While you’re on a limited schedule, Pentiment doesn’t unfold in real time; rather, a certain number of activities are available in each part of the day, and choosing one advances the clock by a certain amount. Usually the game will give you an idea of how long a given task will take; if you’re told something might take a while, that generally means it will eat up most of your time for that hour. You’ll have to be strategic about what you choose to investigate; the earlier you can rule a suspect out to your satisfaction, the less time you’ll waste chasing after false leads. Many of the game’s more complex narrative puzzles involve piecing together disparate clues to reconstruct a character’s movements, and there’s no guarantee that what you find will actually help your investigation. When the moment of truth arrives, you don’t have to accuse anybody—if you don’t know, you’re free to say so. Just be aware that all decisions have consequences: one way or another, they’ll find someone to pay the price.
Consequences, and the difficulty of predicting them, are at the center of Pentiment. Everything you do is part of a web of events that spreads out far beyond you; it may be years before you grasp the full impact of your actions. There are few binary good-or-evil choices here; you’ll simply have to weigh the information available and act as seems best in the moment. Sometimes your most well-intentioned decisions have a horrific aftermath; at least one character’s worst ending comes about as a result of your sustained kindness to them.
Still, how you treat people is of the utmost importance here. If you want someone to help with your investigations it pays to figure out their values and what they respect, but you’ll have to balance honoring those against your own goals and time pressures. Sometimes you’ll be presented with a sudden “check” to see if, based on your past interactions, you can successfully convince someone to do what you need; unfortunately once the game alerts you that you’re in such a situation it’s impossible to back out, and there’s no option for a do-over. Pentiment works entirely on an autosave system, so once you’ve made a choice you’re stuck with it. For the most part this works for the game’s purposes, but it’s an odd choice to only tell you about an objective once it’s no longer possible to change your approach.
Investigating Tassing’s mysteries will mean talking to nearly everyone there, including the multiple suspects in each crime. The game leaves it entirely up to you who to investigate, and tasks you with considering the evidence yourself before making an accusation. This means it’s very possible to send an innocent person to their doom; given the number of options, it’s even likely. (I’m almost certain I made the wrong call at least once.) Thing is, you can never be sure—and when I say never, I really mean it. For most of the crimes you set out to solve, there’s no “right” path that reveals conclusively who actually dunit; whoever you accuse, they’ll go to their grave protesting their innocence, and you won’t find any signed confession lying about afterward.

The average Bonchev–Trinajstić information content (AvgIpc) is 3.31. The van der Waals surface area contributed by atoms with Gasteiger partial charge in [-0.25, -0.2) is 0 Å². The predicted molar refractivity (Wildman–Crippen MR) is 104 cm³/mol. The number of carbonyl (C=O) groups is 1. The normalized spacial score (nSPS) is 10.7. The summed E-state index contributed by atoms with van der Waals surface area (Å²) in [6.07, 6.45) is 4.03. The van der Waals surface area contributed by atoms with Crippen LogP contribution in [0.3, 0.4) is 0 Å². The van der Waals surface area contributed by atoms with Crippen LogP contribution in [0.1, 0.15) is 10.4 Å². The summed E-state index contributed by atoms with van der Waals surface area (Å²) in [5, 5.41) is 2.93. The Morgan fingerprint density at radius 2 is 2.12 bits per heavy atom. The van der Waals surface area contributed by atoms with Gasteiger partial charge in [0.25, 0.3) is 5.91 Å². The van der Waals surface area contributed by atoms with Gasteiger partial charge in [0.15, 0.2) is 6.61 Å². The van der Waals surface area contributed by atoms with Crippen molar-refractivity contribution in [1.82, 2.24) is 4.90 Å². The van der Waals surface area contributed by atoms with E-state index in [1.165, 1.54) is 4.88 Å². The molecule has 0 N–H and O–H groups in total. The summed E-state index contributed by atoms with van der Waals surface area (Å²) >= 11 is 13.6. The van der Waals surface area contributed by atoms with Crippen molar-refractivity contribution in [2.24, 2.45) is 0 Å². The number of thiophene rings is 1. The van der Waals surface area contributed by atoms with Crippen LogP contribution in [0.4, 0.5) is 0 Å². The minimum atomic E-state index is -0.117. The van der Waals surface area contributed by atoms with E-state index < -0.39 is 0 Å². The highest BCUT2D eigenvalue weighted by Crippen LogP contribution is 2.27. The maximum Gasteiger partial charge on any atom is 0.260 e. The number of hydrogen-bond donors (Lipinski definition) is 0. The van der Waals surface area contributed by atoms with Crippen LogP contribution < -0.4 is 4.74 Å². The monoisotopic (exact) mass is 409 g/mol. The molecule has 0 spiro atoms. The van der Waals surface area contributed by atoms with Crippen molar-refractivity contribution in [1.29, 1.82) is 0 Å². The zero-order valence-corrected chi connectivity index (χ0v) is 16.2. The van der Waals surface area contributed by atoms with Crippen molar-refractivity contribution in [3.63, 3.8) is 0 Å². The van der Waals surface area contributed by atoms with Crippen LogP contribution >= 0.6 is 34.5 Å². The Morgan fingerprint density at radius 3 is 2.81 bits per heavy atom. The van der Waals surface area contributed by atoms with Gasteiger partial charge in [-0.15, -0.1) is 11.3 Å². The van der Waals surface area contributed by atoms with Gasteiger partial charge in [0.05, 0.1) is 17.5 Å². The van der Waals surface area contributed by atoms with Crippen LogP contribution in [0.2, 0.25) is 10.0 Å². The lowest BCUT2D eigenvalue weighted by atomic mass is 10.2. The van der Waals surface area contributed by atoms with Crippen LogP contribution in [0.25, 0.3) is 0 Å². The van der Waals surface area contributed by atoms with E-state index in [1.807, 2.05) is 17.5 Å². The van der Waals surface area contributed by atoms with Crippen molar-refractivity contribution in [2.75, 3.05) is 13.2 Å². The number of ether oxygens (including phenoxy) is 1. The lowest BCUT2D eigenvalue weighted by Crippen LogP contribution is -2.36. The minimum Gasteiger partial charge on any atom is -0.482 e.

Filling a game with so much uncertainty might prove a difficult needle to thread in less steady hands, but the limits of human knowledge are so central to Pentiment’s narrative that this approach becomes one of its core strengths. Andreas, Magdalene, and all of Tassing simply have to live with the imperfect nature of any criminal investigation and trust that the right person was punished; the same, of course, is sadly true in the real world. As time passes between chapters, you’ll return to Tassing to find that any inconsistencies or iffy connections you might have made have begun to fade from the public consciousness. Reality has given way to history; people have reshaped their memories of events to encompass the official version. Those who want a more complete picture will have to sift through the sediment themselves, and be content to come away with a handful of fragments.
Ironically, for a game so interested in time and its effects, Pentiment could probably have stood to take a little more of it while moving toward the finish line. The time jumps between chapters feel necessary to the story, but the gap between the second and third covers a longer span than the previous one, and the act that follows is the game’s shortest. As much of that chapter is spent tying up loose ends and concluding storylines established earlier, it comes to feel overburdened by the need to advance the plot. Several of its characters and events seem as if they could have used more room to develop organically before taking their places for the finale.